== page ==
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Fever in Babies

When to Call Your Doctor

According to the AAP, call your doctor if your baby:

  • Is under 3 months old and has a fever; if your baby is under 1 month of age and has a fever, it is considered an emergency. Seek immediate medical care.
  • Is lethargic and not responsive
  • Has problems breathing or eating
  • Has a rash
  • Shows signs of dehydration, such as fewer wet diapers, dry mouth, no tears with crying, or sunken soft spot on the head
  • Has a seizure

It can be difficult for doctors to tell whether a newborn has a simple virus (like a cold), or a more serious infection (like pneumonia or meningitis). That's why doctors will sometimes order special tests (such as blood or urine tests, or a spinal tap) to pinpoint the exact cause of an infant fever, and to look for more serious infections in young babies.


What Should I Do If My Baby Has a Fever?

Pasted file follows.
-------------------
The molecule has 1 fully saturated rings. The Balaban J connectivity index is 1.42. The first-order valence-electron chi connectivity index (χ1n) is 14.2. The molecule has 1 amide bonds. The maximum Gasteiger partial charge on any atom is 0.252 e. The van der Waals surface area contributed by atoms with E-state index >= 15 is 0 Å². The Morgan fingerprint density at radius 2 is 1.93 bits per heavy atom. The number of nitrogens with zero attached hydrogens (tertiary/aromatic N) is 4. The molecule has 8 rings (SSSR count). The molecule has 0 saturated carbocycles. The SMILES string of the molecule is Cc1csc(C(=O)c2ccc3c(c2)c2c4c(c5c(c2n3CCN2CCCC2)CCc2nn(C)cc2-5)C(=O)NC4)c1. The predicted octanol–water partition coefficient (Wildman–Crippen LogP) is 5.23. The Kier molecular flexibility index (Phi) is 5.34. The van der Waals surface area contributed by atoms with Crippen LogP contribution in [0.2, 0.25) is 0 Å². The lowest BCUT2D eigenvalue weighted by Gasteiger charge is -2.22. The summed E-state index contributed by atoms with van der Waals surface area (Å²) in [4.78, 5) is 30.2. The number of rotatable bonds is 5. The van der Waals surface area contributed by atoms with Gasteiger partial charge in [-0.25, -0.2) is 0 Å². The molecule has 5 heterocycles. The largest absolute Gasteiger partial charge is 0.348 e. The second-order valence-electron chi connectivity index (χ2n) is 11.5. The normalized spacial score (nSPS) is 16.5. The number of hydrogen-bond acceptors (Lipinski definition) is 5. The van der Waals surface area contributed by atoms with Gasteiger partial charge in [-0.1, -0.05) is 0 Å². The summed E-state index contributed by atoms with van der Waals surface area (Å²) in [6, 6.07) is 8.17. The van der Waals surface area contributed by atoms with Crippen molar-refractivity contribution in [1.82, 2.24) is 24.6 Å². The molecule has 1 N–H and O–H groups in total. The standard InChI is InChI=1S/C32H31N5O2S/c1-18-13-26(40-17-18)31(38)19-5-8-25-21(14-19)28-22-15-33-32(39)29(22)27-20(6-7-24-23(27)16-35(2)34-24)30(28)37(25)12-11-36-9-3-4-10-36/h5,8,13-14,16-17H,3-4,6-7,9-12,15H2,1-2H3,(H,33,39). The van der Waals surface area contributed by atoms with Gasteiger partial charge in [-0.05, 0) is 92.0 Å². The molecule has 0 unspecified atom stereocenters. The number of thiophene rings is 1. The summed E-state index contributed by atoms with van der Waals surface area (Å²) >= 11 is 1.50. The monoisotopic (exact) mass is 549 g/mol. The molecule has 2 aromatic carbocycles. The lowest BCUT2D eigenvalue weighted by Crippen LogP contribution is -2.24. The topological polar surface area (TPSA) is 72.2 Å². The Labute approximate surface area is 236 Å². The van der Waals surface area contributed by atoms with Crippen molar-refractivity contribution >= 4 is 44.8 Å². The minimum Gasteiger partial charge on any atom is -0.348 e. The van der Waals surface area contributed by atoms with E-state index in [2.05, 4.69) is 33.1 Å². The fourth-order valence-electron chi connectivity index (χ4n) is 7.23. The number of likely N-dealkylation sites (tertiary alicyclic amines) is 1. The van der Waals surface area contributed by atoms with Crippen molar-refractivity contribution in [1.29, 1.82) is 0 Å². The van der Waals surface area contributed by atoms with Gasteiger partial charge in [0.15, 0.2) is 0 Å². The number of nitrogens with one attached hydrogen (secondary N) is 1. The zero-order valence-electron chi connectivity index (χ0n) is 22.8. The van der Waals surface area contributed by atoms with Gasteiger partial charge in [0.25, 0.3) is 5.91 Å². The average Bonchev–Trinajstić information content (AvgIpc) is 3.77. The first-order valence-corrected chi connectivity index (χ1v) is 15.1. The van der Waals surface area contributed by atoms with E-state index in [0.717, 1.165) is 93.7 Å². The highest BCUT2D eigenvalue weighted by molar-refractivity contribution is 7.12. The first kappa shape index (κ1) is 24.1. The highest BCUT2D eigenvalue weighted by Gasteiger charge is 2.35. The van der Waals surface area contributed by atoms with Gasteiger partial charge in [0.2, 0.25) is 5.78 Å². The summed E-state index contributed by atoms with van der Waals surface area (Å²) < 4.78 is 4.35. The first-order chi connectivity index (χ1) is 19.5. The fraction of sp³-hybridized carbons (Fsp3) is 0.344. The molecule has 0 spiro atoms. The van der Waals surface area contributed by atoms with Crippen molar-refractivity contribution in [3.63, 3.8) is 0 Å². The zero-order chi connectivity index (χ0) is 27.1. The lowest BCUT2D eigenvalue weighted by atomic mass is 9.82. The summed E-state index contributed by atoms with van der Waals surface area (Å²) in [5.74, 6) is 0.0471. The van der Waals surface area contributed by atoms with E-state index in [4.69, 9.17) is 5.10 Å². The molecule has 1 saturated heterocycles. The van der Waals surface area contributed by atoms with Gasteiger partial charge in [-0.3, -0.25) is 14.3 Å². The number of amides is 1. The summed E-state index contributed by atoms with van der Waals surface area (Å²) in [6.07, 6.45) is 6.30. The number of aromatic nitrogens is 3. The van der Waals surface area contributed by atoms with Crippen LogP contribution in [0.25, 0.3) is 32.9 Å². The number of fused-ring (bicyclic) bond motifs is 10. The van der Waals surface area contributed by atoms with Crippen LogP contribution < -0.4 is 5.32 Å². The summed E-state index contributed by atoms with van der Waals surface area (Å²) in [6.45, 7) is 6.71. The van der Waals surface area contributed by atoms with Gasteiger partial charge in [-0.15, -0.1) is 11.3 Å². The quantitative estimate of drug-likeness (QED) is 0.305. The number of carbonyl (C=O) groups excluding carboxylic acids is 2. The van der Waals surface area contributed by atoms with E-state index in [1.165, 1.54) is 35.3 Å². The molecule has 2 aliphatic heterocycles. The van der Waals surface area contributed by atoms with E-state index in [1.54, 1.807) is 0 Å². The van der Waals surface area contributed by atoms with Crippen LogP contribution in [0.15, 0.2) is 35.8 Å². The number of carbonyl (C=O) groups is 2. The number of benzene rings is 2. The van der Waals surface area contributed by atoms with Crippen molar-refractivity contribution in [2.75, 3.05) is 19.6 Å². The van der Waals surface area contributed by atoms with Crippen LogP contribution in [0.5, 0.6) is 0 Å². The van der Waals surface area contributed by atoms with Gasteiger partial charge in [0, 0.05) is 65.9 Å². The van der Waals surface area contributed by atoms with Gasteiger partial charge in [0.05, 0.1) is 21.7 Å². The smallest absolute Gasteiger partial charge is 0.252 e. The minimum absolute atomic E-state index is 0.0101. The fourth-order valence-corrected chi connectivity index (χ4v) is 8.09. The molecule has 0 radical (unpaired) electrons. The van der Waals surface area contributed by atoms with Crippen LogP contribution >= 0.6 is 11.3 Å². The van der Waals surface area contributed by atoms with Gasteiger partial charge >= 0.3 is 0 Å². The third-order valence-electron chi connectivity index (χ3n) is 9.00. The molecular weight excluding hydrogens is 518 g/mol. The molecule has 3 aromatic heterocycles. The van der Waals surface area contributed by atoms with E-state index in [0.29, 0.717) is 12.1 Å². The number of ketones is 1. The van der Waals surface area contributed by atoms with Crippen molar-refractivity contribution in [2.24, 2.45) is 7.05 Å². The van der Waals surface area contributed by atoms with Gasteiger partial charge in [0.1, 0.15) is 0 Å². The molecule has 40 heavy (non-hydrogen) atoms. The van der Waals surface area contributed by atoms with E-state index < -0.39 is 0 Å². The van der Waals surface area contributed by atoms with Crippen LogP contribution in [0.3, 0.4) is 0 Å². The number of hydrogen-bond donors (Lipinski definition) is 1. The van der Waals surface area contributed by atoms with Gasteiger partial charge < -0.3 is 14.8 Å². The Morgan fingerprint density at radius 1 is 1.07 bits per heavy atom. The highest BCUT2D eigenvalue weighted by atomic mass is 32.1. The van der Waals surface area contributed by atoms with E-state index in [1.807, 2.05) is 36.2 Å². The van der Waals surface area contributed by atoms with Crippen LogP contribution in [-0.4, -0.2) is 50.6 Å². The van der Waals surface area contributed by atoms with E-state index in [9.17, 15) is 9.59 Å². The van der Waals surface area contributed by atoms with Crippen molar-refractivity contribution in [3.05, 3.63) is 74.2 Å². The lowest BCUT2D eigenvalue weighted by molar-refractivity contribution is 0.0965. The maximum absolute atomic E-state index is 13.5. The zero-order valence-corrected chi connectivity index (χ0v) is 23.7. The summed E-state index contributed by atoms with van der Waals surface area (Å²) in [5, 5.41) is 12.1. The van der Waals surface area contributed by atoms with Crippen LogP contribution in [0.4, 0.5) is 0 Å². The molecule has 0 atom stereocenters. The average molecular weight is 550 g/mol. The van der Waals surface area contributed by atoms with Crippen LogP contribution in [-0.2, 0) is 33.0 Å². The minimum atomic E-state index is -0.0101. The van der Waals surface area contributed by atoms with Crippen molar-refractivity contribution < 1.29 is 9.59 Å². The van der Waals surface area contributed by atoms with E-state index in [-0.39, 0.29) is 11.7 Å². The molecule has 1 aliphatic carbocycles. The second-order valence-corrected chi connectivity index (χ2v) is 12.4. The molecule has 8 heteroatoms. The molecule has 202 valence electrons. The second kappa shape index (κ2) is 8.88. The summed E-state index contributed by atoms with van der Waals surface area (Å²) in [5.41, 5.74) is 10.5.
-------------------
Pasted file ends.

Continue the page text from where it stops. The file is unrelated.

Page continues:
If your baby is under 1 month old and has a fever, contact your child's health care provider right away. For older babies, try these tips:

  • Bathe your child with lukewarm water -- always check the temperature of the water on your wrist before washing your baby.
  • Dress your baby in a light layer of clothes.
  • Give your baby enough fluids to avoid dehydration. Those fluids should be breast milk, formula, an electrolyte solution, or water depending on the baby’s age. Contact your baby's health care provider for guidelines. A dehydrated baby may have fewer wet diapers, no tears with crying, or a dry mouth. 
  • If your doctor says it is OK, you can give your baby children's Tylenol or ibuprofen (Advil or Motrin). Never give babies aspirin for a fever because of the risk for a rare but potentially dangerous condition called Reye's syndrome. Also, do not give a baby under 6 months of age Advil, Motrin, or other medicines that contain ibuprofen. Be sure to ask your doctor about the dosage and read the package instructions before giving your baby a fever lowering medicine. 

If you are concerned about your baby's fever, call your health care provider for advice and reassurance.


WebMD Medical Reference

Reviewed by Renee A. Alli, MD on August 06, 2012

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